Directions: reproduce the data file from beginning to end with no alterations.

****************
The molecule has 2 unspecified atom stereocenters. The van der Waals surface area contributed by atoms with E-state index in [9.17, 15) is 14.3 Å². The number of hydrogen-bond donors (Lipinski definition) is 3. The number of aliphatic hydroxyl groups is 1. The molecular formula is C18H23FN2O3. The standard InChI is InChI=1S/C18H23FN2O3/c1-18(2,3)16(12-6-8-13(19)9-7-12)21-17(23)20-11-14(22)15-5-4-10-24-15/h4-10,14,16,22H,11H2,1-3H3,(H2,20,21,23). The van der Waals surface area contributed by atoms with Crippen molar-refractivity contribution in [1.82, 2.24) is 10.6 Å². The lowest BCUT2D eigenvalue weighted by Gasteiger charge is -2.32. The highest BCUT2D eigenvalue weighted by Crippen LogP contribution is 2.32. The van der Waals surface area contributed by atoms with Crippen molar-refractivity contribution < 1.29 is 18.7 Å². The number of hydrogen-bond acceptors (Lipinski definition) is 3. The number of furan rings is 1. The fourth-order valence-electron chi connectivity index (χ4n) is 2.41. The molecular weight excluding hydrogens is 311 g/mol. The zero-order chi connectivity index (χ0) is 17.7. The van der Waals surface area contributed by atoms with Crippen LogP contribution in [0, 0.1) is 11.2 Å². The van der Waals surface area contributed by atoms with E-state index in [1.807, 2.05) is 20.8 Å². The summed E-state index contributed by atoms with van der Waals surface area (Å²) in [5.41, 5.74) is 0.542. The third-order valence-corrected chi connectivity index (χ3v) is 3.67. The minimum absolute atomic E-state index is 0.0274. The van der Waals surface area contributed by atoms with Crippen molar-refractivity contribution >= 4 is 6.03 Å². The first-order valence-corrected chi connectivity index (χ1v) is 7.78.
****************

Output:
The molecule has 2 unspecified atom stereocenters. The van der Waals surface area contributed by atoms with E-state index in [9.17, 15) is 14.3 Å². The number of hydrogen-bond donors (Lipinski definition) is 3. The number of aliphatic hydroxyl groups is 1. The molecular formula is C18H23FN2O3. The standard InChI is InChI=1S/C18H23FN2O3/c1-18(2,3)16(12-6-8-13(19)9-7-12)21-17(23)20-11-14(22)15-5-4-10-24-15/h4-10,14,16,22H,11H2,1-3H3,(H2,20,21,23). The van der Waals surface area contributed by atoms with Crippen molar-refractivity contribution in [1.82, 2.24) is 10.6 Å². The lowest BCUT2D eigenvalue weighted by Gasteiger charge is -2.32. The highest BCUT2D eigenvalue weighted by Crippen LogP contribution is 2.32. The van der Waals surface area contributed by atoms with Crippen molar-refractivity contribution < 1.29 is 18.7 Å². The number of hydrogen-bond acceptors (Lipinski definition) is 3. The number of furan rings is 1. The fourth-order valence-electron chi connectivity index (χ4n) is 2.41. The molecular weight excluding hydrogens is 311 g/mol. The zero-order chi connectivity index (χ0) is 17.7. The van der Waals surface area contributed by atoms with Crippen LogP contribution in [0, 0.1) is 11.2 Å². The van der Waals surface area contributed by atoms with E-state index in [1.807, 2.05) is 20.8 Å². The summed E-state index contributed by atoms with van der Waals surface area (Å²) in [5.41, 5.74) is 0.542. The third-order valence-corrected chi connectivity index (χ3v) is 3.67. The minimum absolute atomic E-state index is 0.0274. The van der Waals surface area contributed by atoms with Crippen molar-refractivity contribution >= 4 is 6.03 Å². The first-order valence-corrected chi connectivity index (χ1v) is 7.78.